Researchers predict new phase in neutron stars that favors ‘nuclear pasta’

Researchers predict new phase in neutron stars that favors ...

Neutron stars are extreme and mysterious objects that astrophysicists cannot see inside. With a radius of around 12 kilometers, they can have more than twice the mass of the sun. The matter in them is packed up to five times as densely as in an atomic nucleus; with black holes, they are the densest objects in the universe.

Under extreme conditions, matter can assume exotic states. One hypothesis is that the building blocks of atomic nuclei—protons and neutrons—deform into plates and strings, similar to lasagna or spaghetti, which is why experts term this “nuclear pasta.”

Researchers at the Department of Physics at TU Darmstadt and the Niels Bohr Institute in Copenhagen have now adopted a new theoretical approach to investigate the state of nuclear matter in the inner crust of neutron stars. They showed that both neutrons and protons can “drip out” of atomic nuclei and stabilize the “nuclear pasta.” Their findings are reported in Physical Review Letters.

Neutron stars are formed when massive stars explode in a supernova: while the outer shells of the star are hurled into space, its interior collapses. The atoms are literally crushed by the massive gravitational force. Despite their repulsion, the negatively charged electrons are pressed so close to the positively charged protons in the atomic nucleus that they are transformed into neutrons.

The strong nuclear force then prevents further collapse. The result is an object that consists of around 95% neutrons and 5% protons—a “neutron star.”

The Darmstadt researchers led by Achim Schwenk are experts in theoretical nuclear physics, with neutron stars being one of their research interests. In their current work, they focus on the crust of these extreme objects. Matter in the outer crust is not as dense as in the interior and there are still atomic nuclei.

As the density increases, an excess of neutrons develops in the atomic nuclei. Neutrons can then “drip” out of the nuclei, a phenomenon known as “neutron drip.” Atomic nuclei therefore “swim” in a kind of neutron sauce.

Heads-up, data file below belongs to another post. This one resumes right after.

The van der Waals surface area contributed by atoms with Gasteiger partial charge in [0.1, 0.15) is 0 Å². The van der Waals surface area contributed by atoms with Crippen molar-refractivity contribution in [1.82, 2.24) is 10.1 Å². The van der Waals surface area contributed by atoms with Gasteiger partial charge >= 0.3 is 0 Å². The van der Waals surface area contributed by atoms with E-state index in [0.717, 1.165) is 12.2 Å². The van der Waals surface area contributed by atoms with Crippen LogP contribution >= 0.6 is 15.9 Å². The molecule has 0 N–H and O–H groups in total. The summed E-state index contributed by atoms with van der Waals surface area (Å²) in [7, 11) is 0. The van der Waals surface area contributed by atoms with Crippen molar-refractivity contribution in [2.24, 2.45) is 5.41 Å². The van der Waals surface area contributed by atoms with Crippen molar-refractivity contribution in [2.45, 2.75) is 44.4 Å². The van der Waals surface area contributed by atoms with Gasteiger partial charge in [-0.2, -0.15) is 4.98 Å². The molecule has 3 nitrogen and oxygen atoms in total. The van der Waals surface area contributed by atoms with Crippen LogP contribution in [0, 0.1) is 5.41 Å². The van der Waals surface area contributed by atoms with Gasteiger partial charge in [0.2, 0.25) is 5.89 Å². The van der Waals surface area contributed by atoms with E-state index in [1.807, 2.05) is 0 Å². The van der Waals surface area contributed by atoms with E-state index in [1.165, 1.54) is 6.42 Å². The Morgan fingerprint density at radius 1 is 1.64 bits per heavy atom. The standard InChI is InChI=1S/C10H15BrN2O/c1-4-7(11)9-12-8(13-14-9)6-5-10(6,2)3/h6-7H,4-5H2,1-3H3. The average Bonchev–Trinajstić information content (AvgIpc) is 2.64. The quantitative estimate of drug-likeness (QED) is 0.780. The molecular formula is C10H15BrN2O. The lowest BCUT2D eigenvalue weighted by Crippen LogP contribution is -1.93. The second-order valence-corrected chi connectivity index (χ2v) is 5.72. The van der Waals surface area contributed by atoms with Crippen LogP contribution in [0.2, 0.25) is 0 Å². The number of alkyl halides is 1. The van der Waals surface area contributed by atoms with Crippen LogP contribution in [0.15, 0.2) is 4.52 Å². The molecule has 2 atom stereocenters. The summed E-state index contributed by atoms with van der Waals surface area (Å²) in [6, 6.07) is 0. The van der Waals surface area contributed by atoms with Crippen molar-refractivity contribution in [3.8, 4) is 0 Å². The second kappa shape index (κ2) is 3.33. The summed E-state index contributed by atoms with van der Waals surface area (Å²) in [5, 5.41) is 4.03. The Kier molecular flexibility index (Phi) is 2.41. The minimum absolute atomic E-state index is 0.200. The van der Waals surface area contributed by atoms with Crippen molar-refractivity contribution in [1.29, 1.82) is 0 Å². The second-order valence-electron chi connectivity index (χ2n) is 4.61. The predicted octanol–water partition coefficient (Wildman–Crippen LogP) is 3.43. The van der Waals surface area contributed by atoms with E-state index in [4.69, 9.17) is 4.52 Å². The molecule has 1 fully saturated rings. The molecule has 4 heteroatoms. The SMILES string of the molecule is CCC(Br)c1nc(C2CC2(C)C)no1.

“We asked ourselves whether protons can drip out of the nuclei as well as,” says Achim Schwenk. “The literature was not clear on this question,” continues the physicist. The team with Jonas Keller and Kai Hebeler of TU Darmstadt and Christopher Pethick from the Niels Bohr Institute in Copenhagen has calculated the state of nuclear matter under the conditions in the neutron star crust.

Unlike before, they directly calculated its energy as a function of the proton fraction. In addition, they included the pairwise interactions between particles in their calculations as well as those between three nucleons.

The method was successful: The researchers were able to demonstrate that protons in the inner crust also drip out of nuclei. So “proton drip” does actually exist. This phase consisting of protons coexists with the neutrons.

“We were also able to show that this phase favors the phenomenon of nuclear pasta,” says Schwenk. Thanks to the protons sprinkled into the “sauce,” the nucleons can better exist in spaghetti and lasagna shapes. This enabled the team to refine the image of nuclear matter in the crust of neutron stars.

“The better we can describe neutron stars, the better we can compare with astrophysical observations,” says Schwenk. Neutron stars are difficult to grasp astrophysically. For example, we know their radius only indirectly from gravitational effects on another neutron star. Moreover, other phenomena, such as pulsating radio emission from neutron stars, can be observed.

The team’s result improves the theoretical understanding of neutron stars, and contributes to gaining new insights into these mysteries of the universe from astrophysical measurements.

More information:
J. Keller et al, Neutron Star Matter as a Dilute Solution of Protons in Neutrons, Physical Review Letters (2024). DOI: 10.1103/PhysRevLett.132.232701

Provided by
Technische Universitat Darmstadt

Researchers predict new phase in neutron stars that favors ‘nuclear pasta’ (2024, July 8)

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